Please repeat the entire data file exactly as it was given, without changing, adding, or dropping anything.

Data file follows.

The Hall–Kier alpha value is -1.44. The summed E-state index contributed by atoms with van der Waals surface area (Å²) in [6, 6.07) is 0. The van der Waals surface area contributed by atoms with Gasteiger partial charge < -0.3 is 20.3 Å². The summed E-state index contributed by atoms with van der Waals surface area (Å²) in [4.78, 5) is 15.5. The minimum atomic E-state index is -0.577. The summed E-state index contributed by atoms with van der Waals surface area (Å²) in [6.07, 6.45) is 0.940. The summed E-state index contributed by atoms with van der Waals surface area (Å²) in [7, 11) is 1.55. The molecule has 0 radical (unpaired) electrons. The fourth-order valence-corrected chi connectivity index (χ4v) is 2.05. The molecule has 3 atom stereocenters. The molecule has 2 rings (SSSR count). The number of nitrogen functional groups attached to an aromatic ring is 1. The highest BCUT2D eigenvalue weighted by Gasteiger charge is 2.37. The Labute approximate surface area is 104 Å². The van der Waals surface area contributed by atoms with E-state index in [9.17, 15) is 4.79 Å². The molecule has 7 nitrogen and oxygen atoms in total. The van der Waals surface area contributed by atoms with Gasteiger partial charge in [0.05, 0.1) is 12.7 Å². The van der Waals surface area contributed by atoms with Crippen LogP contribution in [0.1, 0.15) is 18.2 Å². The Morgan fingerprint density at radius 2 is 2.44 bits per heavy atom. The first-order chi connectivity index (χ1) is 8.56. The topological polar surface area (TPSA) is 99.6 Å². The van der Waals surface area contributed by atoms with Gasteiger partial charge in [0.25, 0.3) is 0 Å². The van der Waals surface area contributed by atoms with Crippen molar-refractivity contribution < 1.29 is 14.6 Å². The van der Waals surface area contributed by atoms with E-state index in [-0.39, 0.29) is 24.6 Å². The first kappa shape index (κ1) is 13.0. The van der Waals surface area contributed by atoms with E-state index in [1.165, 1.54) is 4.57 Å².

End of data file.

The Hall–Kier alpha value is -1.44. The summed E-state index contributed by atoms with van der Waals surface area (Å²) in [6, 6.07) is 0. The van der Waals surface area contributed by atoms with Gasteiger partial charge < -0.3 is 20.3 Å². The summed E-state index contributed by atoms with van der Waals surface area (Å²) in [4.78, 5) is 15.5. The minimum atomic E-state index is -0.577. The summed E-state index contributed by atoms with van der Waals surface area (Å²) in [6.07, 6.45) is 0.940. The summed E-state index contributed by atoms with van der Waals surface area (Å²) in [7, 11) is 1.55. The molecule has 0 radical (unpaired) electrons. The fourth-order valence-corrected chi connectivity index (χ4v) is 2.05. The molecule has 3 atom stereocenters. The molecule has 2 rings (SSSR count). The number of nitrogen functional groups attached to an aromatic ring is 1. The highest BCUT2D eigenvalue weighted by Gasteiger charge is 2.37. The Labute approximate surface area is 104 Å². The van der Waals surface area contributed by atoms with E-state index in [9.17, 15) is 4.79 Å². The molecule has 7 nitrogen and oxygen atoms in total. The van der Waals surface area contributed by atoms with Gasteiger partial charge in [0.05, 0.1) is 12.7 Å². The van der Waals surface area contributed by atoms with Crippen LogP contribution in [0.1, 0.15) is 18.2 Å². The Morgan fingerprint density at radius 2 is 2.44 bits per heavy atom. The first-order chi connectivity index (χ1) is 8.56. The topological polar surface area (TPSA) is 99.6 Å². The van der Waals surface area contributed by atoms with Gasteiger partial charge in [0.25, 0.3) is 0 Å². The van der Waals surface area contributed by atoms with Crippen molar-refractivity contribution < 1.29 is 14.6 Å². The van der Waals surface area contributed by atoms with E-state index in [-0.39, 0.29) is 24.6 Å². The first kappa shape index (κ1) is 13.0. The van der Waals surface area contributed by atoms with E-state index in [1.165, 1.54) is 4.57 Å².